Original shareholder Leonard Shapiro passed away on March 12; colleagues remember a confident leader and family man who always kept his word.
By Hilary Reeves
Ev Trout first met Leonard Shapiro on April 1, 1976.
Trout had flown to Seattle from California to interview for a position at the burgeoning startup Totem Ocean Trailer Express.
“Leonard was one of the first people I met when I arrived at the office,” said Trout. “He sat in on one of the first interviews I had. It was very exciting. I thought the company had a lot of spirit and high morale. I thought its system for moving freight to Alaska was amazing.
“When I got back home, I was optimistic, but I didn’t hear anything. I thought maybe I’d misread the situation. Three weeks later, I received an envelope. In it was a letter from Leonard about a number of potential opportunities with the company. They had wanted to reach out to me sooner, but I had forgotten to put my phone number on my resume,” he laughed.
A member of the original Sun Shipbuilding & Drydock. Co. team tasked with launching TOTE, Shapiro moved his family from Chester, Pennsylvania to Seattle in 1975. He and eight other company executives, including Trout, joined outside investors to buy TOTE in 1982. Shapiro died on March 12 at the age of 74.
“We lost Bob (McMillen) in 2002,” said Trout. “With Leonard gone, we’re down to four.”
The early years
Shapiro was born in New York City on Oct. 8, 1942. After the war, his parents left Missouri, where they lived during the war years, for Brooklyn, and then moved to the new suburban community of Cherry Hill, New Jersey.
“Len was always proud of his New York heritage,” said his wife, Pat Shapiro. “He always had great stories about growing up in the suburbs during the 1950s, the casual way of life for children: riding bicycles everywhere, playing in nearby farmers’ fields not yet demolished for new houses, knowing all the neighbors, and shopping in neighborhood stores. He liked having a garden, even when he was young – so much so that he even subscribed to farming magazines as a child.”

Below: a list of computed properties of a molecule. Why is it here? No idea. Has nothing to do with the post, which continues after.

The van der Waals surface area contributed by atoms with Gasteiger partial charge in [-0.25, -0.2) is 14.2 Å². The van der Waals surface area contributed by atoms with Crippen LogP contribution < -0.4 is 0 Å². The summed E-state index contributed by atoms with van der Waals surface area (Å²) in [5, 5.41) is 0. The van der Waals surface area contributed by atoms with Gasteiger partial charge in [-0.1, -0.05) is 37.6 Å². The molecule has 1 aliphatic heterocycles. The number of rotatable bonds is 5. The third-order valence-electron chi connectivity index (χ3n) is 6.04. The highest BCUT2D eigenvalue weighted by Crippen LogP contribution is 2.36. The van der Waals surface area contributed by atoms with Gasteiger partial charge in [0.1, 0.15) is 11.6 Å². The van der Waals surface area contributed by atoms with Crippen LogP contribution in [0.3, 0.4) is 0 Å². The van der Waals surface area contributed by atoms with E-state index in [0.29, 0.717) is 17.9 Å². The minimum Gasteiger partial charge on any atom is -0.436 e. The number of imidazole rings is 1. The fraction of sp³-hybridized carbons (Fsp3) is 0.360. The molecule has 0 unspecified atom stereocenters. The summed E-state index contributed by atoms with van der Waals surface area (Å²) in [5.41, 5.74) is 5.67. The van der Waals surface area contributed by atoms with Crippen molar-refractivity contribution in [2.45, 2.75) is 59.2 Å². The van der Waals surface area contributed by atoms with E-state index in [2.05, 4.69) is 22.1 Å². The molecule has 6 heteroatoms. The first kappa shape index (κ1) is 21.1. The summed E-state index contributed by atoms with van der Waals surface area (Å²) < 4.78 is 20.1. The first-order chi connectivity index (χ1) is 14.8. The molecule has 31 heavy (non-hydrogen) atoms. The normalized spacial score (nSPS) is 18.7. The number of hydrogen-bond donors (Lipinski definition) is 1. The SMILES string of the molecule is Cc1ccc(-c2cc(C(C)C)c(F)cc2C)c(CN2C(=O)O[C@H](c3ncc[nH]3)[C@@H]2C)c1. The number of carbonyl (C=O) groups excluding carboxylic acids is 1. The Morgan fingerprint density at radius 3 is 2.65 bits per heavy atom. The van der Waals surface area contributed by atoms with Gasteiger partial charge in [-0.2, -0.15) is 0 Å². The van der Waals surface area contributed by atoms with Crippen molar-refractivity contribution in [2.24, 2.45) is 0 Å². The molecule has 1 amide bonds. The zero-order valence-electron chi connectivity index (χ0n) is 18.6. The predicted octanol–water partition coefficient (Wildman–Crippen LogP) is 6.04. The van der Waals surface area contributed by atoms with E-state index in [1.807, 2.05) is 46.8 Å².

Shapiro graduated from Florida Southern College, then joined the army as a Second Lieutenant, a tank unit commander. After his service, he graduated from the Wharton School at the University of Pennsylvania. He worked at several different jobs to help pay for his education, including stints as an agricultural inspector, valet parking-lot attendant, and elementary-school substitute. He met Pat at a college mixer, and they were married on Jan. 11, 1969. He was hired by Sun Shipbuilding out of college, and was sent to Seattle in 1975 for a “three-week job.”
“After a year on that ‘temporary’ assignment, I joined him, and we never left,” said Pat. “Our twin daughters, Sarah and Rachael, were born in 1977. I believe the girls were the first ‘TOTE babies,’ and Len was an extremely proud ‘TOTE dad.’ He took great pride in the company’s success, in business and in personnel.”
Four decades of friendship
Trout spent his initial years with TOTE based in California, but he traveled to Seattle often and was frequently invited to dinner at the Shapiro home on Queen Anne.
“Their daughters were in junior high at that point,” said Trout. At the time, Leonard thought he would get TOTE up and moving, and once it had really established itself he anticipated going back to the parent company. Once, it came up and one of our former colleagues said to Len, ‘You’re going to have to get something to remove Pat’s handcuffs, because she’s going to handcuff herself to pine tree before she moved back!’ He seemed to talk less and less about going back over time.”
Trout eventually moved to Seattle and became the company’s Vice President of Sales and Operations. Shapiro was the Vice President of Pricing.
“I learned over time that Leonard was really his own person,” Trout reflected. “You never had to scratch your head and wonder what his position was on any particular issue. He would let you know very clearly and without any doubt. Most of the time, we would be on the same side.”
Until, Trout said, there was a question of special rates.